Incentives and Survey Length: Does Offering a Choice Result in Higher Response Rates? (Presentation)

Incentives and Survey Length: Does Offering a Choice Result in Higher Response Rates? (Presentation)

Published: May 30, 2018
Publisher: Denver, CO: American Association for Public Opinion Research Annual Conference
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Authors

Jared Coopersmith

Deborah Peikes

Key Findings

Key Findings:

  • Response rates to the full survey were higher for the full survey offer as compared with either choice condition.
  • Response rates to the short survey were higher for the full survey offer as compared with either choice condition.
  • Nearly all those who responded to the survey completed the full survey.

We tested whether offering a choice of completing just the first section of a survey or the full version would raise response for the first section, compared to a request to complete the full survey with no choice. We randomly assigned respondents to 3 experimental groups, varying their response options and associated incentive amounts for survey completion. We found that offering a choice in survey length reduced response rates as compared with no choice offered.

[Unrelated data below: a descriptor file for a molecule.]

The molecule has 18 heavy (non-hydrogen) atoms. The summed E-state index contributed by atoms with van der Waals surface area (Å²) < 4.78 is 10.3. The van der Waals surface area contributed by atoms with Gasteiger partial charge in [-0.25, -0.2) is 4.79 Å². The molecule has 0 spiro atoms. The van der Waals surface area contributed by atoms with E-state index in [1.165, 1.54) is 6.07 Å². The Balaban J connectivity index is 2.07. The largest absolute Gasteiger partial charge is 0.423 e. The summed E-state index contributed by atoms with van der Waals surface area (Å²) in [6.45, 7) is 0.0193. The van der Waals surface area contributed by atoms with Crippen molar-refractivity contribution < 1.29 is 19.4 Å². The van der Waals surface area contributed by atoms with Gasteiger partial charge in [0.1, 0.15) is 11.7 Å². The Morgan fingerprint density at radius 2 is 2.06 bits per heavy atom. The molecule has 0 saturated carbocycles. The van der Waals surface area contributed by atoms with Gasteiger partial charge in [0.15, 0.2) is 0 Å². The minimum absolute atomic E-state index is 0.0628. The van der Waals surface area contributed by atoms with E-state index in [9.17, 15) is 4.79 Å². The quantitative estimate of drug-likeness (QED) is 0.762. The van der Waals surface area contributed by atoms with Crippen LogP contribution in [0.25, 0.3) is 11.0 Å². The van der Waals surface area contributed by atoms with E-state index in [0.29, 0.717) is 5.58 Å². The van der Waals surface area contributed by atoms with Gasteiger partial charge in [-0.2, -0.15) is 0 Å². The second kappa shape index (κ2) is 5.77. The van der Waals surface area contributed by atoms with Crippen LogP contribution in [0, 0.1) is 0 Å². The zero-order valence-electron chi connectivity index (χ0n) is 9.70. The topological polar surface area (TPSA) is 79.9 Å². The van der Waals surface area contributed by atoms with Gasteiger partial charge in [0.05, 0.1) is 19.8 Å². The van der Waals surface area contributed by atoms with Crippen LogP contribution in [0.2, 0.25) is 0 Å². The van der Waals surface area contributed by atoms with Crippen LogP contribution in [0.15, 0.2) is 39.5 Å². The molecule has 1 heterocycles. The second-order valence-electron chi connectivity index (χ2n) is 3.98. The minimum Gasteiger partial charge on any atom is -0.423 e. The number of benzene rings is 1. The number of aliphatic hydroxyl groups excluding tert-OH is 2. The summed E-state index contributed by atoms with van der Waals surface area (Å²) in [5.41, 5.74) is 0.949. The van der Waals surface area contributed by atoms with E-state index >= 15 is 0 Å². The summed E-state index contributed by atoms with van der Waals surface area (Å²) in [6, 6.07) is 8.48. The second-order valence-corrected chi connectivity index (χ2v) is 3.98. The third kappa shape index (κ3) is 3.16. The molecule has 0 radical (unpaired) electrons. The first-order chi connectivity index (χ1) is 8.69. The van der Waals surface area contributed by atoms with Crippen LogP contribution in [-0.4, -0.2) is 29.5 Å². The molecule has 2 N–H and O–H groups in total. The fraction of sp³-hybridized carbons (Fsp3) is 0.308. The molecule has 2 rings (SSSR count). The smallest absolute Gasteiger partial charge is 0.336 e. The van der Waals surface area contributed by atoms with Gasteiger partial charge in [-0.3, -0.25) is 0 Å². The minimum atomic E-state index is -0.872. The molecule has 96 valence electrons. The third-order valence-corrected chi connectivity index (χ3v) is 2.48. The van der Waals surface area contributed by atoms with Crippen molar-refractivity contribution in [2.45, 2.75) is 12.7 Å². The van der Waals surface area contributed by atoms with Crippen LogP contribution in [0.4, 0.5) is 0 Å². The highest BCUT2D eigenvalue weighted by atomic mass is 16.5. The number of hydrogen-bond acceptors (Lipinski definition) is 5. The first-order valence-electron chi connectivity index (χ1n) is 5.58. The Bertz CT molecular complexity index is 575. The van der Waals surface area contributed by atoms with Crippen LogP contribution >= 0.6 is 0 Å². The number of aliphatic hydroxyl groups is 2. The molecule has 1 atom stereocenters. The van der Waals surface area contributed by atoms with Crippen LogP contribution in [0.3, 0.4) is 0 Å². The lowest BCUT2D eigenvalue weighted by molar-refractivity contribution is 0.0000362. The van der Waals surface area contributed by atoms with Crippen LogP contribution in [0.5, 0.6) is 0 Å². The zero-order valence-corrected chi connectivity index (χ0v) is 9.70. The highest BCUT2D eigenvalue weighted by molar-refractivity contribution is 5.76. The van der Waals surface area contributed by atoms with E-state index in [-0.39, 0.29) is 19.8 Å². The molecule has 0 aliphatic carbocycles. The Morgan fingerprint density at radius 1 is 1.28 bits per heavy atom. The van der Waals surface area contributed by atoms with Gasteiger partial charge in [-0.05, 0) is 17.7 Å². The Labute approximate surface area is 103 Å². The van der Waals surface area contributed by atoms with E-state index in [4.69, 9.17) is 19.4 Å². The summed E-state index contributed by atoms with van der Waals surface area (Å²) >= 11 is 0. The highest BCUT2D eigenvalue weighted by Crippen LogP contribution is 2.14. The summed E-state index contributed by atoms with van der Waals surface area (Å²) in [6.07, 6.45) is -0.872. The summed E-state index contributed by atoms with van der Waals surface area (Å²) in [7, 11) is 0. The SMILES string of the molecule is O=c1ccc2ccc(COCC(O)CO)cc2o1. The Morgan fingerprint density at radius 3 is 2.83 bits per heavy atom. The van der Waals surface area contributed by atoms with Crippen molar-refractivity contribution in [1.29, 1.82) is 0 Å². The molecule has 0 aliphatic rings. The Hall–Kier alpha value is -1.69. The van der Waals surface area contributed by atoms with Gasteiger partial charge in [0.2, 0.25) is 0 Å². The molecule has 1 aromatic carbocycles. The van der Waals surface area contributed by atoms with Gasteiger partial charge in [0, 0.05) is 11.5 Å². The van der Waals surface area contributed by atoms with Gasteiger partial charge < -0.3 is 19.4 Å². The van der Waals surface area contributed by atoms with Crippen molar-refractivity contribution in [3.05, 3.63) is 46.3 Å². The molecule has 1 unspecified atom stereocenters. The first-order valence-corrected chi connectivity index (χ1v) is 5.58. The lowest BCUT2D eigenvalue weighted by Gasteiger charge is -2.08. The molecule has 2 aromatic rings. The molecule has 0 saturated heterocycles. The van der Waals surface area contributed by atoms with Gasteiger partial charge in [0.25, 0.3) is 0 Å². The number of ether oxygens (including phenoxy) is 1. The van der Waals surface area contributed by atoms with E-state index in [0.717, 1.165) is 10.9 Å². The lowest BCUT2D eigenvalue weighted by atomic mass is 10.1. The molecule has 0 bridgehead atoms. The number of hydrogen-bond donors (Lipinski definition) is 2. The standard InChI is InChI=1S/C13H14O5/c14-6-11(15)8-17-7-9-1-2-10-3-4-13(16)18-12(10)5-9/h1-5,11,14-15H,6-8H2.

When the beginning of a survey includes priority questions (or a screener), what is the optimal messaging to encourage people to complete the priority section? We tested this question using the 2017 Comprehensive Primary Care Plus (CPC+) Practice Survey. CPC+ is a Centers for Medicare & Medicaid Services program designed to improve primary care delivery. The first survey section (10 items) was critical to selecting the comparison group for the evaluation. Because some respondents have limited time, we tested whether offering a choice of completing the short version (first section) or full version of the survey would raise response for the first section, compared to a request to complete the full survey with no choice. Based on anchoring theory, which suggests the first piece of information is the most critical reference point in decision making, we developed two alternative choice messages, which first emphasized: (1) minimal time burden or (2) a higher incentive. We randomly assigned practice managers in 8,245 practices to three messaging groups:·No choice: “You will receive $100 for completing this 30-minute survey.”·Choice 1: “If you only have 10 minutes available, you can complete the short version of this survey for $20, or you can receive $100 for completing the 30-minute version.”·Choice 2: “You will receive $100 for completing this 30-minute survey, but if you only have 10 minutes available, you can complete the short version for $20.”Results showed that choice reduced response rates for the first section—about 37 percent responded to each choice condition, whereas about 40 percent responded to the no-choice message (p = 0.03) (there was a similar effect for the full survey). According to social exchange theory, people assess the rewards versus costs of survey participation, and choice messaging may have made this assessment more difficult, lowering response.

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